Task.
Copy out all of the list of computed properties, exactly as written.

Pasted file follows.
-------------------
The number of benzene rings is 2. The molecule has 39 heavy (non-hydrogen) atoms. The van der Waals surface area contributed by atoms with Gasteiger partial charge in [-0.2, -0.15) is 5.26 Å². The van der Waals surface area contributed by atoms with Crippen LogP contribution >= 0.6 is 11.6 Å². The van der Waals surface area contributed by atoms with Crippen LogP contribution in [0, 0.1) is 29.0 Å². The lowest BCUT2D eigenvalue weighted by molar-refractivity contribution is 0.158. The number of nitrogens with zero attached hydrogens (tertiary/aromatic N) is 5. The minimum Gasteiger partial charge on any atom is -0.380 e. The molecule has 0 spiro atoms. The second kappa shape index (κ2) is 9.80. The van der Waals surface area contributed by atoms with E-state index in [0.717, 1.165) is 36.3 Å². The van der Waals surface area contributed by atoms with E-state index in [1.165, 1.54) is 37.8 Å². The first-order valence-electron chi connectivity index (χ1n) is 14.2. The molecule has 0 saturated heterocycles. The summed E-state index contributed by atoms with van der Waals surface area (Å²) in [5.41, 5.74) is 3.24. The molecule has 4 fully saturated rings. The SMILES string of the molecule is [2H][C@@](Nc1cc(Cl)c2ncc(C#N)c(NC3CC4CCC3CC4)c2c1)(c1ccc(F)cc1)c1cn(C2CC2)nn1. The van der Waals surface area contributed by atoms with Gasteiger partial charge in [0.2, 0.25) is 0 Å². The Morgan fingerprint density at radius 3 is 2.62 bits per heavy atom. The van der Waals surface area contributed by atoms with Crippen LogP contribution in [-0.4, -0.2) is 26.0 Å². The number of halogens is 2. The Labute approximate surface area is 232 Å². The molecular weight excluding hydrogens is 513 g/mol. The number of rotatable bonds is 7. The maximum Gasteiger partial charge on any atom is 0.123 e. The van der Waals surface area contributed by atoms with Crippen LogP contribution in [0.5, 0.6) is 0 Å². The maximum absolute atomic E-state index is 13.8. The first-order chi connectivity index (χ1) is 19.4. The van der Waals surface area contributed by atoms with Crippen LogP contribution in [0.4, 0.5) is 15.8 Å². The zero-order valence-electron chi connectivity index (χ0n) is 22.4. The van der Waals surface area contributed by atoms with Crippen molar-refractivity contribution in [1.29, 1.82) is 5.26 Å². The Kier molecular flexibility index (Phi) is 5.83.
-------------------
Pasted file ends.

The number of benzene rings is 2. The molecule has 39 heavy (non-hydrogen) atoms. The van der Waals surface area contributed by atoms with Gasteiger partial charge in [-0.2, -0.15) is 5.26 Å². The van der Waals surface area contributed by atoms with Crippen LogP contribution >= 0.6 is 11.6 Å². The van der Waals surface area contributed by atoms with Crippen LogP contribution in [0, 0.1) is 29.0 Å². The lowest BCUT2D eigenvalue weighted by molar-refractivity contribution is 0.158. The number of nitrogens with zero attached hydrogens (tertiary/aromatic N) is 5. The minimum Gasteiger partial charge on any atom is -0.380 e. The molecule has 0 spiro atoms. The second kappa shape index (κ2) is 9.80. The van der Waals surface area contributed by atoms with E-state index in [0.717, 1.165) is 36.3 Å². The van der Waals surface area contributed by atoms with E-state index in [1.165, 1.54) is 37.8 Å². The first-order valence-electron chi connectivity index (χ1n) is 14.2. The molecule has 0 saturated heterocycles. The summed E-state index contributed by atoms with van der Waals surface area (Å²) in [5.41, 5.74) is 3.24. The molecule has 4 fully saturated rings. The SMILES string of the molecule is [2H][C@@](Nc1cc(Cl)c2ncc(C#N)c(NC3CC4CCC3CC4)c2c1)(c1ccc(F)cc1)c1cn(C2CC2)nn1. The van der Waals surface area contributed by atoms with Gasteiger partial charge in [0.2, 0.25) is 0 Å². The Morgan fingerprint density at radius 3 is 2.62 bits per heavy atom. The van der Waals surface area contributed by atoms with Crippen LogP contribution in [-0.4, -0.2) is 26.0 Å². The number of halogens is 2. The Labute approximate surface area is 232 Å². The molecular weight excluding hydrogens is 513 g/mol. The number of rotatable bonds is 7. The maximum Gasteiger partial charge on any atom is 0.123 e. The van der Waals surface area contributed by atoms with Crippen LogP contribution in [0.5, 0.6) is 0 Å². The maximum absolute atomic E-state index is 13.8. The first-order chi connectivity index (χ1) is 19.4. The van der Waals surface area contributed by atoms with Crippen LogP contribution in [0.4, 0.5) is 15.8 Å². The zero-order valence-electron chi connectivity index (χ0n) is 22.4. The van der Waals surface area contributed by atoms with Crippen molar-refractivity contribution in [1.29, 1.82) is 5.26 Å². The Kier molecular flexibility index (Phi) is 5.83.